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Prof’s op-ed on TPUSA event shows superficiality of critical race theory

Earlier this month, Turning Point USA held an event at Rider University titled “White Privilege is a Myth” which, it seems, was quite offensive to a few academics.

For example, the Rider political science department ceased advertising TPUSA events on its listserv “due to the lack of ‘a clear understanding of historic realities,’” and the poli sci chairperson compared her department advertising the “White Privilege is a Myth” talk to the “astronomy department promoting a ‘flat-earth’ event.”

So … there’s now a “scientific consensus” on white privilege, as definitive as the fact that planet Earth is a sphere?

Rider music professor Justin Burton (left) appears to agree with such an assessment, and considers the TPUSA event from another angle: that of critical race theory. Writing in The Rider News, Burton, whose research “revolves around popular music/culture, music technologies, hip hop, and critical race theory,” begins by stating “There are some facts about United States history that are simply not up for debate,” and one of those is that “black, brown and indigenous people” are, and always have been, marginalized.

Not only did the TPUSA talk dispute this fact, Burton says, it treated the “intellectual histories” of those populations “as if they were unimportant or non-existent”:

The event, called “White Privilege is a Myth,” made no attempt at serious intellectual work, which would involve a good-faith engagement with the authors and texts that spell out what whiteness is, how it works and how it affects the lives of folks who aren’t white. Serious intellectual work would involve the thoughtful choice of a title that doesn’t immediately signal to black, brown and indigenous people on campus that their intellectual heritage is being used for clickbait.

Instead, “White Privilege is a Myth” was a pseudo-intellectual exercise that muddled rather than clarified terms, ignored rather than engaged the vast literature that defines what white privilege is and denigrated rather than honored the work of minority scholars. We are meant to believe that this is only fair, and I have heard the following excuse offered for why Rider would be party to an event called “White Privilege is a Myth”: a healthy university allows disagreement. First amendment rights allow all opinions to be voiced and students who try something and misstep should be treated with patience.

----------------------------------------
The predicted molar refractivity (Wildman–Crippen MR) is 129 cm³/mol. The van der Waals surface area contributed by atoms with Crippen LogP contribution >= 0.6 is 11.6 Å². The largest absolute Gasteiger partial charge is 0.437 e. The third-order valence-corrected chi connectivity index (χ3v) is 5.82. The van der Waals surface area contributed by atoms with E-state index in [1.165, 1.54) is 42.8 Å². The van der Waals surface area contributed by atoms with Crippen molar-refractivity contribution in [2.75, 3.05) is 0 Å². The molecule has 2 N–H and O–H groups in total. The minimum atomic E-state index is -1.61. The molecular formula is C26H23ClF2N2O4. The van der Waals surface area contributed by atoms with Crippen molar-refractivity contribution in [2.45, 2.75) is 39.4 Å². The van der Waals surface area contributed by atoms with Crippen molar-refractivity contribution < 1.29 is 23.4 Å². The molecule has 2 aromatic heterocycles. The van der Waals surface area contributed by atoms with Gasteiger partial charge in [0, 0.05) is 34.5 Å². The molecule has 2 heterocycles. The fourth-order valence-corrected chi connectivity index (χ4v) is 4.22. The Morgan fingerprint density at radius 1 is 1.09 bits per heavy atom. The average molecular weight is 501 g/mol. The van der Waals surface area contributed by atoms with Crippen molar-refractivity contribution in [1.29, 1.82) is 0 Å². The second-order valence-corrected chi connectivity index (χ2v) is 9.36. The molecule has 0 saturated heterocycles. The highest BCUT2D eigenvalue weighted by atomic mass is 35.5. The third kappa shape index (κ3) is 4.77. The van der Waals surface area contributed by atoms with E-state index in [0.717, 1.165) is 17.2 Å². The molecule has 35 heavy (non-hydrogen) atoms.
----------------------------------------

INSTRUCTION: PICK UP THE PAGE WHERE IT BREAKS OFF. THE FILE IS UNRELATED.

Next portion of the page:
The Rider News article about the event doesn’t offer many details other than there were quite a few disruptions. TPUSA videos about white privilege emphasize the success of Asians/Asian-Americans and Indians/Indian-Americans: If there’s “white privilege,” how is it these two socio-economic groups fare better than Caucasians? Dennis Prager echoes this point, and offers more counters to the notion white privilege is a fact, including the high suicide rate among whites, the benefit of growing up in a two-parent household, and how minorities benefit from their status when it comes to higher education.

However, part of the essence of critical race theory is this: The First Amendment is a good thing and all, but it has to be tempered by consideration of the feelings of those who have been historically oppressed. Indeed, I thought Burton’s sentiments and those of the political science chair sounded familiar:

[Critical race theory] turns its back on the Western tradition of rational inquiry, forswearing analysis for narrative. Rather than marshal logical arguments and empirical data, critical race theorists tell stories — fictional, science-fictional, quasi-fictional, autobiographical, anecdotal—designed to expose the pervasive and debilitating racism of America today. By repudiating reasoned argumentation, the storytellers reinforce stereotypes about the intellectual capacities of nonwhites.

Burton believes nonwhites cannot handle a different view on privilege without becoming emotionally overwhelmed (being treated as if they’re “unimportant or non-existent,” and their “intellectual traditions [are] invalidated”) and even hurt (“a quick analysis of where resources and power have been and are distributed at Rider tells us that it’s the very students who were placed in harm’s way by this week’s event …”).

I contacted the professor asking him to elucidate his points; he did not respond.

Read his full op-ed.

MORE: Critical race theory and free speech limits based on feelings

MORE: Remarks at USC lead to calls for mandatory ‘critical race theory’ trainings

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About the Author
Assistant Editor
Dave has been writing about education, politics, and entertainment for over a decade, including a stint at the popular media bias site Newsbusters. He is a retired educator with over 25 years of service and is a member of the National Association of Scholars. Dave holds undergraduate and graduate degrees from the University of Delaware.

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